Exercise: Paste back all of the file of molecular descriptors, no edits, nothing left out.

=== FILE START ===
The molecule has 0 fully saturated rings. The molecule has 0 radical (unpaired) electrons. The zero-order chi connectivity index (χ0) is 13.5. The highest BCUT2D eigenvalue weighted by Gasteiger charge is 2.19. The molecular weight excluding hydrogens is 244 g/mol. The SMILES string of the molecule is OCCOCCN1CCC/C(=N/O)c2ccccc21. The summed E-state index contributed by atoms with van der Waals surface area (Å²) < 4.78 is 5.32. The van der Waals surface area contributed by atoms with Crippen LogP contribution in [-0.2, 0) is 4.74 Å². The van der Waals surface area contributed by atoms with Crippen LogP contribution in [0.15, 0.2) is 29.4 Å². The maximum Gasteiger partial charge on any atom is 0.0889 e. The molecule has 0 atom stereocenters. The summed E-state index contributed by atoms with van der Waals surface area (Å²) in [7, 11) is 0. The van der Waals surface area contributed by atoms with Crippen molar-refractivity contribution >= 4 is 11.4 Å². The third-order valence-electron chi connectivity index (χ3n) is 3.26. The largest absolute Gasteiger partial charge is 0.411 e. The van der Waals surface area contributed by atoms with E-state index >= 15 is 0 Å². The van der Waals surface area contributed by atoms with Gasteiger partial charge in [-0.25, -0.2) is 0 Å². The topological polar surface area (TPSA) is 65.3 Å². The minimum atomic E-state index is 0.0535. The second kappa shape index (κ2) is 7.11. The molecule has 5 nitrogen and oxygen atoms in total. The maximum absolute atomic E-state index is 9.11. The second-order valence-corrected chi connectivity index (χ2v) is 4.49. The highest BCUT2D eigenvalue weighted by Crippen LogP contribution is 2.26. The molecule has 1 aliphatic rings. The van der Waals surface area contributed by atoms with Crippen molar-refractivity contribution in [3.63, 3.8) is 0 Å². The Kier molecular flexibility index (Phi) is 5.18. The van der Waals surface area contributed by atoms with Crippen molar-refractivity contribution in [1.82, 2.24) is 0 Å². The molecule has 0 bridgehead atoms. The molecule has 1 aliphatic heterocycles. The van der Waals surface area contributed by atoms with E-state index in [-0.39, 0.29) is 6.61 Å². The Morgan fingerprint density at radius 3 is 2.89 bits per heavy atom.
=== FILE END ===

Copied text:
The molecule has 0 fully saturated rings. The molecule has 0 radical (unpaired) electrons. The zero-order chi connectivity index (χ0) is 13.5. The highest BCUT2D eigenvalue weighted by Gasteiger charge is 2.19. The molecular weight excluding hydrogens is 244 g/mol. The SMILES string of the molecule is OCCOCCN1CCC/C(=N/O)c2ccccc21. The summed E-state index contributed by atoms with van der Waals surface area (Å²) < 4.78 is 5.32. The van der Waals surface area contributed by atoms with Crippen LogP contribution in [-0.2, 0) is 4.74 Å². The van der Waals surface area contributed by atoms with Crippen LogP contribution in [0.15, 0.2) is 29.4 Å². The maximum Gasteiger partial charge on any atom is 0.0889 e. The molecule has 0 atom stereocenters. The summed E-state index contributed by atoms with van der Waals surface area (Å²) in [7, 11) is 0. The van der Waals surface area contributed by atoms with Crippen molar-refractivity contribution >= 4 is 11.4 Å². The third-order valence-electron chi connectivity index (χ3n) is 3.26. The largest absolute Gasteiger partial charge is 0.411 e. The van der Waals surface area contributed by atoms with E-state index >= 15 is 0 Å². The van der Waals surface area contributed by atoms with Gasteiger partial charge in [-0.25, -0.2) is 0 Å². The topological polar surface area (TPSA) is 65.3 Å². The minimum atomic E-state index is 0.0535. The second kappa shape index (κ2) is 7.11. The molecule has 5 nitrogen and oxygen atoms in total. The maximum absolute atomic E-state index is 9.11. The second-order valence-corrected chi connectivity index (χ2v) is 4.49. The highest BCUT2D eigenvalue weighted by Crippen LogP contribution is 2.26. The molecule has 1 aliphatic rings. The van der Waals surface area contributed by atoms with Crippen molar-refractivity contribution in [3.63, 3.8) is 0 Å². The Kier molecular flexibility index (Phi) is 5.18. The van der Waals surface area contributed by atoms with Crippen molar-refractivity contribution in [1.82, 2.24) is 0 Å². The molecule has 0 bridgehead atoms. The molecule has 1 aliphatic heterocycles. The van der Waals surface area contributed by atoms with E-state index in [-0.39, 0.29) is 6.61 Å². The Morgan fingerprint density at radius 3 is 2.89 bits per heavy atom.